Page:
Want to build speed and strength without putting excess stress on your joints? Then take your workouts, especially plyometrics(jumping) to the pool. Exercising in water is extremely effective because of increased multidirectional resistance that builds as you move through the water.
Plyometrics is aimed at making muscles work better and more efficiently rather than making them bigger. It burns lots of calories and increases metabolism too. Doing them in water reduces risk of injury. We do these regularly in Aqua Boot Camp.
Sample Exercise 1: Stand in water just under chest deep with feet should width apart. Tuck both knees to chest without propelling yourself upward. Immediately push your legs back down to touch the bottom of the pool. When the balls of your feet touch the bottom, immediately tuck your knees again. Do about 40.
Sample Exercise 2: Stand in water just under chest deep with feet about double shoulder width apart. Jump upward while keeping your legs straight but sealing them together. On the lowering phase bring your legs wide and land. Repeat immediately as soon as the balls of your feet touch the pool bottom. Do about 40.
As a certified personal trainer and one of eleven Master Trainers for the AQx Sports system I am always looking and educating myself for new ways to improve the fitness of the average exerciser, inspiring athlete, fitness newbie or someone recovering from surgery. As director of the Aquatics department I would love to help you or find someone that can. Contact me: Heidi@phfitness.com or check out our Aquatics Page or my personal page.
Whether your water workouts have your body horizontal as when you swim or your body vertical as with water fitness workouts like Aqua Boot Camp and Water Running the benefits are many. Before I get to the fitness benefits you should know about the advantages of training in the salt-water pools at Pinnacle.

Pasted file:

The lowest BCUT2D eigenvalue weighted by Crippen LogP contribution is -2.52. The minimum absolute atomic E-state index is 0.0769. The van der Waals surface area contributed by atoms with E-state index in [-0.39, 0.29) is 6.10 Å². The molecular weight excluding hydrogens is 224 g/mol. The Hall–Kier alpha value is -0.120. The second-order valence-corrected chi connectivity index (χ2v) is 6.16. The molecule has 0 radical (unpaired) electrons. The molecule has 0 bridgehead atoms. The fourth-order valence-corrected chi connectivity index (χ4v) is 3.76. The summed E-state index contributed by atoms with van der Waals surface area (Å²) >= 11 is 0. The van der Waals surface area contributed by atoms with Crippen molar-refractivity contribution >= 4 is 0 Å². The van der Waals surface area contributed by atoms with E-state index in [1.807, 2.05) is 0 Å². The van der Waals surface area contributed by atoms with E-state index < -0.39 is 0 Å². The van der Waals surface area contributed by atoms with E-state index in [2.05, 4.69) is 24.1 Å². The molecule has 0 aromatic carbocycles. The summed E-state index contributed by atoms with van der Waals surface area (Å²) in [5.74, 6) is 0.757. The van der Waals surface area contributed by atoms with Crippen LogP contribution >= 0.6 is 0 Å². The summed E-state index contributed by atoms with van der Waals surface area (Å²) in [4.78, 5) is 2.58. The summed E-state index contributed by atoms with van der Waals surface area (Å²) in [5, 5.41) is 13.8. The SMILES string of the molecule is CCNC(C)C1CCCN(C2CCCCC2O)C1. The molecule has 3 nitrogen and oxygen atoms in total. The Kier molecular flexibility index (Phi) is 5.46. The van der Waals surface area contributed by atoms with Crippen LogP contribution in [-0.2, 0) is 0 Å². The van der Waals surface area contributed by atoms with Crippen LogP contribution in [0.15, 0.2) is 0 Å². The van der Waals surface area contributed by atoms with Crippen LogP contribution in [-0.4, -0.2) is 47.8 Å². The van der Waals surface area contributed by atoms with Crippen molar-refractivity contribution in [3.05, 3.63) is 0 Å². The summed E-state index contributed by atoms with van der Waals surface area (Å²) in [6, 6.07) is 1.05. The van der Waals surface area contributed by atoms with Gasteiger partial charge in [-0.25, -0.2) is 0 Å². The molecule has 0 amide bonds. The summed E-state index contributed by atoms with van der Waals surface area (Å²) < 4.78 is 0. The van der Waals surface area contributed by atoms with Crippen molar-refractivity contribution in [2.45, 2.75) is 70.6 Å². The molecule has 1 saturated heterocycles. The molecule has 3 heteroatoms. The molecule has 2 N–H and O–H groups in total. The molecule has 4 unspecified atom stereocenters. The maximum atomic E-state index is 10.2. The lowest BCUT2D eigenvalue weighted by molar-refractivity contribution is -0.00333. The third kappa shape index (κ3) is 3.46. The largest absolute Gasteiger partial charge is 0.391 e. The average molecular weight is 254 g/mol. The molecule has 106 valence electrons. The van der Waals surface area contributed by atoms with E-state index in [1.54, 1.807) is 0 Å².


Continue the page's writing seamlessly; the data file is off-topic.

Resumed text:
Working out in a salt-water swimming pool is gentler on your eyes and less drying to your skin, along with having a silkier feel. The pools are naturally chlorinated by the salt-water system. No more bleached swimsuits, yellow hair and strong chemical odors.
Water is about 800 times denser than air, so it provides about 12 times more resistance. The moves you do in the pool can work your arms, legs, shoulders, and core. With water workouts you gain flexibility, balance as well as muscle symmetry because you are always work the opposing muscle immediately
Some other benefits:
- Reduce stress on joints, bones, and muscles because of the buoyancy of water and option of flotation devices for those who can’t exercise comfortably on land
- Minimizes risk of injury because water provides resistance in multiple directions, which helps build balance and muscle strength
- Achieve muscle tone faster through the ability to work two opposing muscle groups with each rep by the resistance provided from the water during both the lengthening and shortening of the muscle belly
- Increase your exercise workload and burn more calories because it takes more muscle energy to push your body through water than through air
Example Strength and Cardio Set:
Split-jump lunges with biceps curls
(Targets: biceps, Triceps, back, hips, glutes, quads)
With an aqua hand paddle in each hand, arms at your sides, step your right foot back into a lunge. Jump up to switch sides and do a biceps curl, keeping arms submerged. (You can alternate arms or curl both arms at the same time.) Continue for 60 seconds.
Athletes with injuries or people recovering from hip or knee replacements will benefit from our warm water pool. The hydrostatic pressure of the warm water decreases joint and soft tissue swelling that can result after injury or with arthritic conditions or disorders. Warm water also relaxes muscles and vasodilates vessels, increasing blood flood to injured areas, helping those with muscle spasms, back pain and fibromyalgia.
My name is Heidi Meyer-Spidell and I am the Aquatics director at Pinnacle. I am a Master Aquatic Trainer certified by the Aquatic Exercise Association, Midwest Aquatic Association, American Council on Exercise and the Arthritis Foundation.